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China - Timberland Has To Take Steps

China - Timberland Has To Take Steps

Call n°278 (20 January 2005 - 15 March 2005)

Timberland presents itself to the public as something of a fairy story: a family business born in the early 1900s that grew into a multinational and "set an example in responsible labour practices for firms throughout the world". The company wants to embody a lifestyle in which commercial concerns are secondary: "We started out as bootmakers, but we’re about much more. Like you, we care about the strength of our neighbourhoods, the well-being of our environment, and the quality of life in our communities" (1). It manages projects that seem to be worthy of a real charitable organization. But this pretty picture lacks consistency, judging by the conditions in which Chinese workers produce Timberland products. A recent investigative report by China Labor Watch (2) reveals the reality behind the scenes at one of the multinational’s sub-contractors: unbearable work pace, forced overtime, starvation wages, psychological and physical harassment, etc. These violations of workers’ rights hardly seem to bother Timberland’s representative on site.

The call for solidarity relayed by China Labor Watch is based on a recent inquiry undertaken in the KingmakerFootwear factor that produces clothing for Timberland. This factory in the industrial area of Guangdong province in southern China employs 4,700 workers, most of whom are women.

The first point of the report concerns working hours. For workers the average day at KingmakerFootwear consists of 13.5 hours of presence on site and 11 hours of work. With Saturday mornings included, that makes a working week of 60 hours, far more than the 40 hours provided for by Chinese law. Even worse is the fact that during peak periods workers are required to do overtime. Their working days can last up to 10 or 11 p.m. and sometimes may even include Saturdays and Sundays. These extra hours are underpaid compared to the legal rate, when they are paid at all.

During their rest periods workers are not allowed to return to their dormitories and have to rest in the workshops, despite the lack of comfort and safety precautions.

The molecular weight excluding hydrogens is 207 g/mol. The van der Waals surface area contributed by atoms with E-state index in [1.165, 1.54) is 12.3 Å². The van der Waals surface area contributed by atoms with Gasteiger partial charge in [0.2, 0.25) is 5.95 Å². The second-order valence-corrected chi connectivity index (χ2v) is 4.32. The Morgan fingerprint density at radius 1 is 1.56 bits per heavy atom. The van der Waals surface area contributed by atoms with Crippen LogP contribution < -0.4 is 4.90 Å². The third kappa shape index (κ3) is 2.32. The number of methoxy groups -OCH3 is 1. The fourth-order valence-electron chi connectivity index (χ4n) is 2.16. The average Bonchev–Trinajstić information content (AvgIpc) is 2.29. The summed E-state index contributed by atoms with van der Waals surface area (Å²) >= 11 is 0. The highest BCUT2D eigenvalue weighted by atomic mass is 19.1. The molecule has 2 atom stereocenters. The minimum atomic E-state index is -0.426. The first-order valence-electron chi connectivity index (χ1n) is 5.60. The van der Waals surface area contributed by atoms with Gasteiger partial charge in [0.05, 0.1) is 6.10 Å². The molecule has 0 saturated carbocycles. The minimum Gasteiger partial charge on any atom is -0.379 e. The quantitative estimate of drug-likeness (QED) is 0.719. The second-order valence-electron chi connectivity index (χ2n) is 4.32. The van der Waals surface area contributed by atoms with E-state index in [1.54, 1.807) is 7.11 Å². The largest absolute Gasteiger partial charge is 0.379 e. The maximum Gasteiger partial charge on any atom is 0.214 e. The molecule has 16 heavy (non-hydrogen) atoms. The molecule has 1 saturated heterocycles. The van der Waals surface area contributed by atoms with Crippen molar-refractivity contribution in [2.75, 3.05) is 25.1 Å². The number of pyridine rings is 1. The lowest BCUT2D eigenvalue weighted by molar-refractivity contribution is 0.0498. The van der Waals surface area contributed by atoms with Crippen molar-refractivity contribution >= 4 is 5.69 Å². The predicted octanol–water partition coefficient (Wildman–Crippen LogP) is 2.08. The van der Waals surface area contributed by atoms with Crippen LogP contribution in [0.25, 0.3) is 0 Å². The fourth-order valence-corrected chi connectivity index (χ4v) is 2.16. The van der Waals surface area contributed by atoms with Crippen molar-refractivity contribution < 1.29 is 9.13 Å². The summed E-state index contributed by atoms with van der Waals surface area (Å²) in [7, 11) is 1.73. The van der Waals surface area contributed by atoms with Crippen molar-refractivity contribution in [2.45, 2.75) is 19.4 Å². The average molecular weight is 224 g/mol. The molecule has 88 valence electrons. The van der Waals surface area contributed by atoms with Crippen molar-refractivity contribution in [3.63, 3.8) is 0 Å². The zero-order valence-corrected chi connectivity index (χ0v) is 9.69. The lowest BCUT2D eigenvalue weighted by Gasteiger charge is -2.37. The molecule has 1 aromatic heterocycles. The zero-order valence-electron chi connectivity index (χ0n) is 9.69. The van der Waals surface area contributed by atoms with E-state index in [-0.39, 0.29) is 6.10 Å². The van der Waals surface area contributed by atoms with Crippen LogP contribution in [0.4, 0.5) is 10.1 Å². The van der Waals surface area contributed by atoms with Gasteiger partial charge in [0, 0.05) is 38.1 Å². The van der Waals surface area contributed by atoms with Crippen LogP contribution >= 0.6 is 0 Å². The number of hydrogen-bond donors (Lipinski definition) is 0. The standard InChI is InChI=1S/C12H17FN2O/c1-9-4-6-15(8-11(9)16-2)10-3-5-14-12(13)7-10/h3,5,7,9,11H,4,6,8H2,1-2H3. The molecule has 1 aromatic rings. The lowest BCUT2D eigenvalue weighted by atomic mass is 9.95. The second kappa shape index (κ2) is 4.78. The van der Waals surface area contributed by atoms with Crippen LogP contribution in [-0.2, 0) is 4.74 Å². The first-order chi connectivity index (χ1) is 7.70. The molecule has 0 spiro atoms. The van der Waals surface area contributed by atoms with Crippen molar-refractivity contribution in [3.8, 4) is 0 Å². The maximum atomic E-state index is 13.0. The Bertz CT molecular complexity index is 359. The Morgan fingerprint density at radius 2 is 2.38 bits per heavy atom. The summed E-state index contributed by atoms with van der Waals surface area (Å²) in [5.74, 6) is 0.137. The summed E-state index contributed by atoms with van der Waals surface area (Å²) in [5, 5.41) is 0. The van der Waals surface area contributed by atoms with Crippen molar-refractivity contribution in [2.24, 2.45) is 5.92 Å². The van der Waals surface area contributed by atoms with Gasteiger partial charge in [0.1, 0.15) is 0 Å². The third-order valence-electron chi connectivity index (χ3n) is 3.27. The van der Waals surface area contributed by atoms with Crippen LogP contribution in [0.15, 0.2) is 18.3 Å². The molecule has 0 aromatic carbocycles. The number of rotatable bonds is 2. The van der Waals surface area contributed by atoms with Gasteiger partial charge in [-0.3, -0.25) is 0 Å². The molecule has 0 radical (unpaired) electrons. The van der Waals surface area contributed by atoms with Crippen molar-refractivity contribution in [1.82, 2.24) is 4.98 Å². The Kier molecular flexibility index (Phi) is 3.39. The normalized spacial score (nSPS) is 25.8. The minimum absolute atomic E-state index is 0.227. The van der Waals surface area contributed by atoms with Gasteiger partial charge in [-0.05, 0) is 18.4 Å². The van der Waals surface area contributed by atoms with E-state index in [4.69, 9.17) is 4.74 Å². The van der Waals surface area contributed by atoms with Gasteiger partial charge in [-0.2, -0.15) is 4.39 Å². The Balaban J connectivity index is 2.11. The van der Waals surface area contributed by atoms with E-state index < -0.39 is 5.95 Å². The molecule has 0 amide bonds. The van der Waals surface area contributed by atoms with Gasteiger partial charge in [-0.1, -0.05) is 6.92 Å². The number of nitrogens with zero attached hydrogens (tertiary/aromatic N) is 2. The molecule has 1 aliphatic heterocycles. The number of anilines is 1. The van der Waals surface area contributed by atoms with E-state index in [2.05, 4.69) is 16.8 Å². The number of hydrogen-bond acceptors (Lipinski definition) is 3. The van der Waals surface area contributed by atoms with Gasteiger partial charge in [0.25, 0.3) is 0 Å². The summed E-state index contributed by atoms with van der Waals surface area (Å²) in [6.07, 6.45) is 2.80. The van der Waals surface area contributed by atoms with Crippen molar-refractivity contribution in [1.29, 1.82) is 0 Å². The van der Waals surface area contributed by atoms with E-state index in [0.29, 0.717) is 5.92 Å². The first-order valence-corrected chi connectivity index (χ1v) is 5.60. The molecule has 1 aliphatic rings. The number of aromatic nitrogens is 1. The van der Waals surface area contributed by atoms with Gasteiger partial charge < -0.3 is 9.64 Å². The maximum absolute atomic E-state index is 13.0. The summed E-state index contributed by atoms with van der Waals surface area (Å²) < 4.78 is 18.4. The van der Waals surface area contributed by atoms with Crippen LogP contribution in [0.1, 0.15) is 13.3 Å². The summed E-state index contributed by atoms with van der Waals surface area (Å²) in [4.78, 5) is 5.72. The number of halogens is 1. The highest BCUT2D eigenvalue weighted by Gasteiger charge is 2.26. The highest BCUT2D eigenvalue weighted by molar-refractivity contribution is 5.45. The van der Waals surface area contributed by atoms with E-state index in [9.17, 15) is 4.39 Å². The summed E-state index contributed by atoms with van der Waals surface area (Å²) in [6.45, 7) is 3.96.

What the inquiry reveals

Workers receive a basic monthly wage of 450 Yuan (41 euros) plus piece rate wages. They do not know how these piece rates are calculated. The full monthly wage, after deductions for meals taken on site, is under 600 Yuan (55 euros). These already low wages are sometimes further reduced by a number of dubious deductions such as fines for "offences", or deduction of two days’ wages and the monthly bonus when workers take one extra day’s leave. Wages are furthermore paid one month in arrears. The first wages are paid only on the 25th of the second month following a worker’s recruitment, so that resigning means losing a month’s pay.

The low quality of the food served at meals is also reported. In early December 2004, 50 workers had food poisoning for which some had to be hospitalized. Those who choose to eat elsewhere still have pay deducted for meals. The dormitories, in which 16 people share a room, lack adequate toilet and bathroom facilities.

Unfortunately the list of violations doesn't stop there. When it comes to social security and paid holidays the firm's record is no better. Children under the age of 16 are sometimes employed and toxic products are used without the workers being informed.

This contempt for human dignity also translates into harassment. Insulting workers is common practice. Shortly before the investigation a woman was beaten by a team supervisor. She was still in hospital with a broken rib at the time of the investigation. The firm failed to take disciplinary measures against the supervisor and refused to pay for the employee's medical expenses.

Accepting responsibility

In China the absence of the right to organize facilitates unrestrained labour exploitation. This "advantageous" situation has caused many clothing manufacturers to delocalize their production units to that country – a trend likely to increase with the end of the quota system (3).

Because Chinese workers do not have the means to defend their rights effectively, the responsibility of firms is even greater, as is that of consumers. It is therefore important to remind firms of their own codes of conduct and to demand improvements.

The Timberland representatives at Kingmaker Footwear are clearly not concerned about the many violations of social and economic rights. Now that these have been publicized, the multinational has been summoned to react. The worst would be if it withdrew by suddenly severing its relations with its sub-contractor, causing the workers to lose their jobs. Who would stop it then from simply obtaining its supplies in the same way elsewhere, out of sight of international public opinion?

Since Timberland wants to be "exemplary", it has to accept its responsibilities by improving the situation on site – even if that means questioning current buying practices and guaranteeing prices that allow more honourable treatment of those generating its wealth.

(1) Quotations from the Timberland website:

(2) Report available on the site:

(3) Until January 2005 these quotas regulated international textile trade by allocating export ceilings to countries.

© Scoop Media

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